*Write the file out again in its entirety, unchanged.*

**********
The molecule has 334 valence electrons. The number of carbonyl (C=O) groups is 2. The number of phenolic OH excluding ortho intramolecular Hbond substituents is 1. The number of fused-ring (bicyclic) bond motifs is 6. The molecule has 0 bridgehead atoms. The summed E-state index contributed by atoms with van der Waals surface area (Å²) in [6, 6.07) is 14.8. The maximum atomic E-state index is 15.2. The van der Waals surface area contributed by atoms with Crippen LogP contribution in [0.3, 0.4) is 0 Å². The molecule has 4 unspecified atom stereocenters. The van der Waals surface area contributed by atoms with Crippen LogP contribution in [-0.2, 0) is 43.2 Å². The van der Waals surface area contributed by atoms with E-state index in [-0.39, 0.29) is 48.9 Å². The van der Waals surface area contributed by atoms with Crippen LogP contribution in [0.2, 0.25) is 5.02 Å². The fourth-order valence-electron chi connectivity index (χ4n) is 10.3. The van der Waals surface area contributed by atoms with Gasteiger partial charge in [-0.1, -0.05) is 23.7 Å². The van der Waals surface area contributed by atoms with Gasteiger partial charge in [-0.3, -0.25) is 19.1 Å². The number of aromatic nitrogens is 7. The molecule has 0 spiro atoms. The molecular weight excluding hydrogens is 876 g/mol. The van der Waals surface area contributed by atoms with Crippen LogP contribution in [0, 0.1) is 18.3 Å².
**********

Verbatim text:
The molecule has 334 valence electrons. The number of carbonyl (C=O) groups is 2. The number of phenolic OH excluding ortho intramolecular Hbond substituents is 1. The number of fused-ring (bicyclic) bond motifs is 6. The molecule has 0 bridgehead atoms. The summed E-state index contributed by atoms with van der Waals surface area (Å²) in [6, 6.07) is 14.8. The maximum atomic E-state index is 15.2. The van der Waals surface area contributed by atoms with Crippen LogP contribution in [0.3, 0.4) is 0 Å². The molecule has 4 unspecified atom stereocenters. The van der Waals surface area contributed by atoms with Crippen LogP contribution in [-0.2, 0) is 43.2 Å². The van der Waals surface area contributed by atoms with E-state index in [-0.39, 0.29) is 48.9 Å². The van der Waals surface area contributed by atoms with Crippen LogP contribution in [0.2, 0.25) is 5.02 Å². The fourth-order valence-electron chi connectivity index (χ4n) is 10.3. The van der Waals surface area contributed by atoms with Gasteiger partial charge in [-0.1, -0.05) is 23.7 Å². The van der Waals surface area contributed by atoms with Gasteiger partial charge in [-0.3, -0.25) is 19.1 Å². The number of aromatic nitrogens is 7. The molecule has 0 spiro atoms. The molecular weight excluding hydrogens is 876 g/mol. The van der Waals surface area contributed by atoms with Crippen LogP contribution in [0, 0.1) is 18.3 Å².